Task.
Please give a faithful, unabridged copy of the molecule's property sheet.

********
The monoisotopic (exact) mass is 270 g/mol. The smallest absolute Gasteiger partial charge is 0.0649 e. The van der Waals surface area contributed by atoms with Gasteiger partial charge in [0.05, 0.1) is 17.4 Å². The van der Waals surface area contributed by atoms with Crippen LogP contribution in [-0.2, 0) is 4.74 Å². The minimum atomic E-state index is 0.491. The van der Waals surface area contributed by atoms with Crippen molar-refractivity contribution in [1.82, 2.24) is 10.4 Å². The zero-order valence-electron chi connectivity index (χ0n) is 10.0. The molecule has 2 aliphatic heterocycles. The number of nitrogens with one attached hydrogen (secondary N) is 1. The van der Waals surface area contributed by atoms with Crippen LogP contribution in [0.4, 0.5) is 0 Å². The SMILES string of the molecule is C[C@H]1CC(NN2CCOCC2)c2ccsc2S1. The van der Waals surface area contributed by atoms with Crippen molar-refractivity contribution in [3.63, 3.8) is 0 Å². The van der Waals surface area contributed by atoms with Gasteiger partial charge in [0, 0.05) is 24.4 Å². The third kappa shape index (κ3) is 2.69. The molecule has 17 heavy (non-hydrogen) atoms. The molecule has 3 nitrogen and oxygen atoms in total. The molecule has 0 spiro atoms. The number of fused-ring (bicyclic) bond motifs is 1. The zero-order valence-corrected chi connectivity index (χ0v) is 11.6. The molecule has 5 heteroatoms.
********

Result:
The monoisotopic (exact) mass is 270 g/mol. The smallest absolute Gasteiger partial charge is 0.0649 e. The van der Waals surface area contributed by atoms with Gasteiger partial charge in [0.05, 0.1) is 17.4 Å². The van der Waals surface area contributed by atoms with Crippen LogP contribution in [-0.2, 0) is 4.74 Å². The minimum atomic E-state index is 0.491. The van der Waals surface area contributed by atoms with Crippen molar-refractivity contribution in [1.82, 2.24) is 10.4 Å². The zero-order valence-electron chi connectivity index (χ0n) is 10.0. The molecule has 2 aliphatic heterocycles. The number of nitrogens with one attached hydrogen (secondary N) is 1. The van der Waals surface area contributed by atoms with Crippen LogP contribution in [0.4, 0.5) is 0 Å². The SMILES string of the molecule is C[C@H]1CC(NN2CCOCC2)c2ccsc2S1. The van der Waals surface area contributed by atoms with Crippen molar-refractivity contribution in [3.63, 3.8) is 0 Å². The van der Waals surface area contributed by atoms with Gasteiger partial charge in [0, 0.05) is 24.4 Å². The third kappa shape index (κ3) is 2.69. The molecule has 17 heavy (non-hydrogen) atoms. The molecule has 3 nitrogen and oxygen atoms in total. The molecule has 0 spiro atoms. The number of fused-ring (bicyclic) bond motifs is 1. The zero-order valence-corrected chi connectivity index (χ0v) is 11.6. The molecule has 5 heteroatoms.